An expense log is a necessity for taxpayers who choose to use the actual expense method for deducting their car expenses. First and foremost, always keep your receipts, copies of cancelled checks and bills paid. Maintaining receipts, bills paid and copies of cancelled checks is imperative (even receipts from toll booths). These receipts and documents show the date and amount of the purchase and can support your expenditures if the IRS comes knocking. Moreover, if you fail to log these expenses on the day you incurred them, you can look back at the receipt for all the essentials (i.e. time, date, and amount of the expense).

Types of Logs. Where you decide to record your expenses depends in large part on your personal preferences. While an expense log is a necessity, there are a variety of options available to track your car expenditures - from a simple notebook, expense log or diary for those less technologically inclined (and which can be easily stored in your glove compartment) - to the use of a smartphone or computer. Apps specifically designed to help track your car expenses can be easily downloaded onto your iPhone or Android device.

Timeliness. Although maintaining a daily log of your expenses is ideal - since it cuts down on the time you may later have to spend sorting through your receipts and organizing your expenses - this may not always be the case for many taxpayers. According to the IRS, however, you do not need to record your expenses on the very day they are incurred. If you maintain a log on a weekly basis and it accounts for your use of the automobile and expenses during the week, the log is considered a timely-kept record. Moreover, the IRS also allows taxpayers to maintain records of expenses for only a portion of the tax year, and then use those records to substantiate expenses for the entire year if he or she can show that the records are representative of the entire year. This is referred to as the sampling method of substantiation. For example, if you keep a record of your expenses over a 90-day period, this is considered an adequate representation of the entire year.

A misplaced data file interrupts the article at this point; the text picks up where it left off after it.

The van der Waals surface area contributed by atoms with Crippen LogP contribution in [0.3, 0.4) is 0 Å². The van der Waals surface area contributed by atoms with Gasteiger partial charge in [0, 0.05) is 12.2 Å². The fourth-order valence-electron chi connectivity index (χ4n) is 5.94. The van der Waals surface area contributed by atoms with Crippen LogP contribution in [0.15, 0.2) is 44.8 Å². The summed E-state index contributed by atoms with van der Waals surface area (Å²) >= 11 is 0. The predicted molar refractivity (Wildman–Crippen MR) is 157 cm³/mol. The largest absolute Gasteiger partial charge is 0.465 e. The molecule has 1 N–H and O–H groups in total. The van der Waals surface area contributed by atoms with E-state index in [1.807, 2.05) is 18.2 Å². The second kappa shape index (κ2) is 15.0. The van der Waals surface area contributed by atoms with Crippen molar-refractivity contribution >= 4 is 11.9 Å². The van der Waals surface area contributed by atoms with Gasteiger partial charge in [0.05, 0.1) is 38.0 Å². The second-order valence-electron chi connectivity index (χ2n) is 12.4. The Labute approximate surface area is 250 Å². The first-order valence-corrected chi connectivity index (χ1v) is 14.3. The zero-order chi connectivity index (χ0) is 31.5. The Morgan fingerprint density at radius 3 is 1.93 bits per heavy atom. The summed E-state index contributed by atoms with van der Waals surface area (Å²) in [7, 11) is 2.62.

Suggested Recordkeeping: Standard mileage rate method

If you loathe recordkeeping and cannot see yourself adequately maintaining records and tracking your expenses (even on a weekly basis), strongly consider using the standard mileage rate method. However, taking the standard mileage rate does not mean that you are given a pass by the IRS to maintaining any sort of records. To claim the standard mileage rate, appropriate records would include a daily log showing miles traveled, destination and business purpose. If you incur mileage on one day that includes both personal and business, allocate the miles between the two uses. A mileage record log, whether recorded in a notebook, log or handheld device, is a necessity if you choose to use the standard mileage rate.

If you have any questions about how to properly track your automobile expenses for tax purposes, please call our Fort Wayne or Marion office. We would be happy to explain your responsibilities and the tax consequences and benefits of adequately logging your car expenses

Posted in Tax And Accounting Topics For Business

Disclaimer: The information contained in Dulin, Ward & DeWald’s blog is provided for general educational purposes only and should not be construed as financial or legal advice on any subject matter. Before taking any action based on this information, we strongly encourage you to consult competent legal, accounting or other professional advice about your specific situation. Questions on blog posts may be submitted to your DWD representative.